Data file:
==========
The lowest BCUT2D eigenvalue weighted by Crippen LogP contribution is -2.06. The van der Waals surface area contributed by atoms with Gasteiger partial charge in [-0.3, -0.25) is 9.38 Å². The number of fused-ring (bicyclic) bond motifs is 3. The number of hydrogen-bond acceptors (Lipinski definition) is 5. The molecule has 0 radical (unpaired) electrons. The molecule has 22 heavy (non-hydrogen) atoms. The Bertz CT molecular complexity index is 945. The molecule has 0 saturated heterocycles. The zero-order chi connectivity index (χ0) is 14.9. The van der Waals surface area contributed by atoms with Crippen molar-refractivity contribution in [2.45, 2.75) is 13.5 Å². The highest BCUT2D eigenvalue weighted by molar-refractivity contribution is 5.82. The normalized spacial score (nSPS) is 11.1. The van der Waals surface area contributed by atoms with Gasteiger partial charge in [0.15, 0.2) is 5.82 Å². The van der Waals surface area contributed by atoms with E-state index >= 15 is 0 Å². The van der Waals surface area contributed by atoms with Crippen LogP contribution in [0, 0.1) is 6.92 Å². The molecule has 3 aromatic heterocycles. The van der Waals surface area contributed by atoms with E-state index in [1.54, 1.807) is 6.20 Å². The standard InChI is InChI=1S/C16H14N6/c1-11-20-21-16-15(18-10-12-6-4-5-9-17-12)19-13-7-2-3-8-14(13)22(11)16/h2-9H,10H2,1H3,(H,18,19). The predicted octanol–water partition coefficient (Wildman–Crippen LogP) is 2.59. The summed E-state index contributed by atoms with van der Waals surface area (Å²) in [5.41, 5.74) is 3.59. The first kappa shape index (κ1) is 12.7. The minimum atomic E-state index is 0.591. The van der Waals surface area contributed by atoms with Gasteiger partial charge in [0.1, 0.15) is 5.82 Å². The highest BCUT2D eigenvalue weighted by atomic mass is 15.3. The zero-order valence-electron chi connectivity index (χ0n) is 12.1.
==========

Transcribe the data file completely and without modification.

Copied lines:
The lowest BCUT2D eigenvalue weighted by Crippen LogP contribution is -2.06. The van der Waals surface area contributed by atoms with Gasteiger partial charge in [-0.3, -0.25) is 9.38 Å². The number of fused-ring (bicyclic) bond motifs is 3. The number of hydrogen-bond acceptors (Lipinski definition) is 5. The molecule has 0 radical (unpaired) electrons. The molecule has 22 heavy (non-hydrogen) atoms. The Bertz CT molecular complexity index is 945. The molecule has 0 saturated heterocycles. The zero-order chi connectivity index (χ0) is 14.9. The van der Waals surface area contributed by atoms with Crippen molar-refractivity contribution in [2.45, 2.75) is 13.5 Å². The highest BCUT2D eigenvalue weighted by molar-refractivity contribution is 5.82. The normalized spacial score (nSPS) is 11.1. The van der Waals surface area contributed by atoms with Gasteiger partial charge in [0.15, 0.2) is 5.82 Å². The van der Waals surface area contributed by atoms with E-state index >= 15 is 0 Å². The van der Waals surface area contributed by atoms with Crippen LogP contribution in [0, 0.1) is 6.92 Å². The molecule has 3 aromatic heterocycles. The van der Waals surface area contributed by atoms with E-state index in [1.54, 1.807) is 6.20 Å². The standard InChI is InChI=1S/C16H14N6/c1-11-20-21-16-15(18-10-12-6-4-5-9-17-12)19-13-7-2-3-8-14(13)22(11)16/h2-9H,10H2,1H3,(H,18,19). The predicted octanol–water partition coefficient (Wildman–Crippen LogP) is 2.59. The summed E-state index contributed by atoms with van der Waals surface area (Å²) in [5.41, 5.74) is 3.59. The first kappa shape index (κ1) is 12.7. The minimum atomic E-state index is 0.591. The van der Waals surface area contributed by atoms with Gasteiger partial charge in [0.1, 0.15) is 5.82 Å². The highest BCUT2D eigenvalue weighted by atomic mass is 15.3. The zero-order valence-electron chi connectivity index (χ0n) is 12.1.